What did we discover about the world’s cyber workforce capabilities? Dive into the data with us to find out. Read More
Home > Blog > Hackers have first-move advantage – that’s why defenders should learn like they do
Hackers have first-move advantage – that’s why defenders should learn like they do
If threat actors didn’t innovate, we would have already won.
If threat actors didn’t innovate, we would have already won. It’s their ability to imagine new ways to hurt us, and then execute them at speed, that has left us chasing shadows. Add lawlessness to the mix, and it feels like bad guys are almost always ahead.
But why is that? An attacker’s first-move advantage clearly comes down to their rapid innovations, meaning security teams always have to operate reactively. Like forest fires, cyber-attacks are devastating and unpredictable; and like firemen, defenders can only race to the scene. But by the time they arrive, the damage is usually done.
In fact, it’s this conundrum that led Immersive Labs to intelligence-led learning. We wanted to reconfigure the threat landscape to give security teams a fighting chance, because if they are forever reacting, they cannot possibly thwart cybercrimes. We knew that to make up ground, security pros had to learn like threat actors.
Take open-source software Tor, for example, which the US Naval Research Laboratory set up to secure its intelligence communications in the 90s. Criminals didn’t sit around admiring this innovation. They got to grips with it and used it to their advantage – something that ultimately led to the creation of the dark web.
All cyber-skilled individuals, good and bad, have the same qualities: they learn fast, they persevere, and they dare to tread boundaries. But most of all, they want to innovate.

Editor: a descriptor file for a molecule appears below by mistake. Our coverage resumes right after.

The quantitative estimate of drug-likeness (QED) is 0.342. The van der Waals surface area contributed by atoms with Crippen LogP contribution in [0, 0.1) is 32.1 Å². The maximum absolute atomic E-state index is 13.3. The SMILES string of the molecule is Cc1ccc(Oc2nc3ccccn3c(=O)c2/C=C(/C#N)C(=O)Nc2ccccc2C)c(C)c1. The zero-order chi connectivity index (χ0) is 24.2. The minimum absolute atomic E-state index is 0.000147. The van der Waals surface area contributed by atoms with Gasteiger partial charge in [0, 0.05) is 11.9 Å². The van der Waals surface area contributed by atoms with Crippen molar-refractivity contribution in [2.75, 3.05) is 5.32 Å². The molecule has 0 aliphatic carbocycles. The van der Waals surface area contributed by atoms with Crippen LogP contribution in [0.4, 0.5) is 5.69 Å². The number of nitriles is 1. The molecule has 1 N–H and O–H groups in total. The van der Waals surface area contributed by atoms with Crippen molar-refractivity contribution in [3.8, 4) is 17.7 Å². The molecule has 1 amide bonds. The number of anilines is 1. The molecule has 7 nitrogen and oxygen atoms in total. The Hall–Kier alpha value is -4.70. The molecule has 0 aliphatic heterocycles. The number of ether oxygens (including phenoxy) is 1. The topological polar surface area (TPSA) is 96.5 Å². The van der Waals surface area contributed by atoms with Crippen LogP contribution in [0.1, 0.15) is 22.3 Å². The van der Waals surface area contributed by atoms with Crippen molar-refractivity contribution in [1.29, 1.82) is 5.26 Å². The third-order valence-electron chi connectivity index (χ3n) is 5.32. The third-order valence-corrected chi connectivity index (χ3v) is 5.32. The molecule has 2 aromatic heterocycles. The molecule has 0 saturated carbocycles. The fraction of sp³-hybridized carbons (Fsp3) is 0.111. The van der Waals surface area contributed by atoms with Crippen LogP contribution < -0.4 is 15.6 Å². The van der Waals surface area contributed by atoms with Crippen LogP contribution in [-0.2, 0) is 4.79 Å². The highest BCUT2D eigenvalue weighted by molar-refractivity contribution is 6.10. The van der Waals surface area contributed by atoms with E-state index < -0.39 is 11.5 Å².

The problem when upskilling the good guys has always been this: how do we keep them at the cutting edge of cybersecurity while staying legal? At Immersive Labs, we want our users to innovate as fast as the criminals. That’s why we insist on building content that incorporates real threat intelligence, real tools and real techniques.
Threat intelligence is about helping defenders to think like hackers. It’s about understanding the adversary’s methods and putting measures in place to stop them hurting you. The challenge for defenders will always be keeping pace, which is why the focus should be on reducing the time between the attacker’s strike and your reinforcements going up – the Mean Time to Learn.
An example of how we’re reducing Mean Time to Learn comes via the WannaCry virus. We built a lab that allows users to handle the malware in a sandboxed environment, so they can activate it, watch it spread, and analyze it forensically – all with complete peace of mind. This lab was on our platform within six hours of WannaCry hitting the NHS.
Keeping pace is not about teaching someone about ethical hacking or reverse engineering or pentesting. It’s asking, can we learn about the threat that’s going to hit our organization two hours before it hits? That’s the key – it’s asking how we can learn like hackers and build awesome defenders with the right motivation.
Where traditional training fails
The problem with traditional cyber training is that courses are often months out of date before instructors have even delivered them. They teach techniques like pentesting but not the real-world skills you need to stop an attack in a job. It’s a rigid learning style; most hacker-types don’t want to sit in a classroom from nine to five to acquire expensive certifications, which essentially mean you’ve done a hundred multiple-choice questions at the end of a five-day course.
Classrooms are relics of the late Industrial Revolution, when we first began arranging desks in rows so that information could be passively absorbed. Over a century later in 2019, they should not be our primary mode of education. This is especially true when it comes to technical subjects, which are best taught through facilitation rather than instruction. In a classroom learners are rarely, if ever, of identical abilities, meaning the group can only go as fast as the least technical person. It’s inefficient to say the least.
Hackers clearly don’t learn best through classroom training – and they certainly aren’t inspired by paper certificates. There is a better way, though: rapid access to relevant, hands-on learning experiences where, and when, defenders need them. You can start building a realistic strategy for training security pros with our Ultimate Cyber Skills Strategy Cheat Sheet, which is teeming with practical, easy-to-follow steps.
August 6, 2019
Let’s Get Started.
Take a tour of our platform and get hands-on with emerging threats, custom challenges and realistic cyber crisis simulations